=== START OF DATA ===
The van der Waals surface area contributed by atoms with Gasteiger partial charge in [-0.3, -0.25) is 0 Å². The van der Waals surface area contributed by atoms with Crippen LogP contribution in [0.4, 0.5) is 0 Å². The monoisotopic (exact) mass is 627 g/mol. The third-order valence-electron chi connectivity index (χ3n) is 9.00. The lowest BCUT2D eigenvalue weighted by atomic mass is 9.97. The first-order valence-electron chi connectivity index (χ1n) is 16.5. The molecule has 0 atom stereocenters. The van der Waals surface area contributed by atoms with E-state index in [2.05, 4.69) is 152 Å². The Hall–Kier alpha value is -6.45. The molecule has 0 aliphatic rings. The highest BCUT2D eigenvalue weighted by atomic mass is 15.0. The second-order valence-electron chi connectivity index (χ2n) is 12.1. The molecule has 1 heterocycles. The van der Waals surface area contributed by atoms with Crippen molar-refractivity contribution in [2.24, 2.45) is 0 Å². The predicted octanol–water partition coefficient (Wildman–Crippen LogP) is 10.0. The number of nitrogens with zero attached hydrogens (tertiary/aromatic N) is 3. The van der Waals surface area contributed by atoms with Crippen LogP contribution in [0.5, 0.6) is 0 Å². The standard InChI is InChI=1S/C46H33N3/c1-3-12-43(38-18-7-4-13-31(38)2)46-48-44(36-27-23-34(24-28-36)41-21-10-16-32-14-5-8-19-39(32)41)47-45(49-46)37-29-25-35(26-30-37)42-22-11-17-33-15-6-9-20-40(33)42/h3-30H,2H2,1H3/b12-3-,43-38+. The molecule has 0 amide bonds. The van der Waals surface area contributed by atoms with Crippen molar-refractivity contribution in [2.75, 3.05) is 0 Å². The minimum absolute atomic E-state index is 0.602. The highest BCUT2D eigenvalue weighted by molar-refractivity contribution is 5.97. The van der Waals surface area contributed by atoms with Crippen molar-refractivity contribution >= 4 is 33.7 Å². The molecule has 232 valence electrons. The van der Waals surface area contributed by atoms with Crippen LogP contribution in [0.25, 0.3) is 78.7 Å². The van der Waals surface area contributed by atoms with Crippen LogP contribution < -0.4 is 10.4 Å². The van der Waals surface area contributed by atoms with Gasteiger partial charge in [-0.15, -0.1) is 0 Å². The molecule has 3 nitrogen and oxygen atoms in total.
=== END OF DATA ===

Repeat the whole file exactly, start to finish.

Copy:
The van der Waals surface area contributed by atoms with Gasteiger partial charge in [-0.3, -0.25) is 0 Å². The van der Waals surface area contributed by atoms with Crippen LogP contribution in [0.4, 0.5) is 0 Å². The monoisotopic (exact) mass is 627 g/mol. The third-order valence-electron chi connectivity index (χ3n) is 9.00. The lowest BCUT2D eigenvalue weighted by atomic mass is 9.97. The first-order valence-electron chi connectivity index (χ1n) is 16.5. The molecule has 0 atom stereocenters. The van der Waals surface area contributed by atoms with E-state index in [2.05, 4.69) is 152 Å². The Hall–Kier alpha value is -6.45. The molecule has 0 aliphatic rings. The highest BCUT2D eigenvalue weighted by atomic mass is 15.0. The second-order valence-electron chi connectivity index (χ2n) is 12.1. The molecule has 1 heterocycles. The van der Waals surface area contributed by atoms with Crippen molar-refractivity contribution in [2.24, 2.45) is 0 Å². The predicted octanol–water partition coefficient (Wildman–Crippen LogP) is 10.0. The number of nitrogens with zero attached hydrogens (tertiary/aromatic N) is 3. The van der Waals surface area contributed by atoms with Crippen LogP contribution in [0.5, 0.6) is 0 Å². The standard InChI is InChI=1S/C46H33N3/c1-3-12-43(38-18-7-4-13-31(38)2)46-48-44(36-27-23-34(24-28-36)41-21-10-16-32-14-5-8-19-39(32)41)47-45(49-46)37-29-25-35(26-30-37)42-22-11-17-33-15-6-9-20-40(33)42/h3-30H,2H2,1H3/b12-3-,43-38+. The molecule has 0 amide bonds. The van der Waals surface area contributed by atoms with Crippen molar-refractivity contribution in [2.75, 3.05) is 0 Å². The minimum absolute atomic E-state index is 0.602. The highest BCUT2D eigenvalue weighted by molar-refractivity contribution is 5.97. The van der Waals surface area contributed by atoms with Crippen molar-refractivity contribution >= 4 is 33.7 Å². The molecule has 232 valence electrons. The van der Waals surface area contributed by atoms with Crippen LogP contribution in [0.25, 0.3) is 78.7 Å². The van der Waals surface area contributed by atoms with Crippen LogP contribution < -0.4 is 10.4 Å². The van der Waals surface area contributed by atoms with Gasteiger partial charge in [-0.15, -0.1) is 0 Å². The molecule has 3 nitrogen and oxygen atoms in total.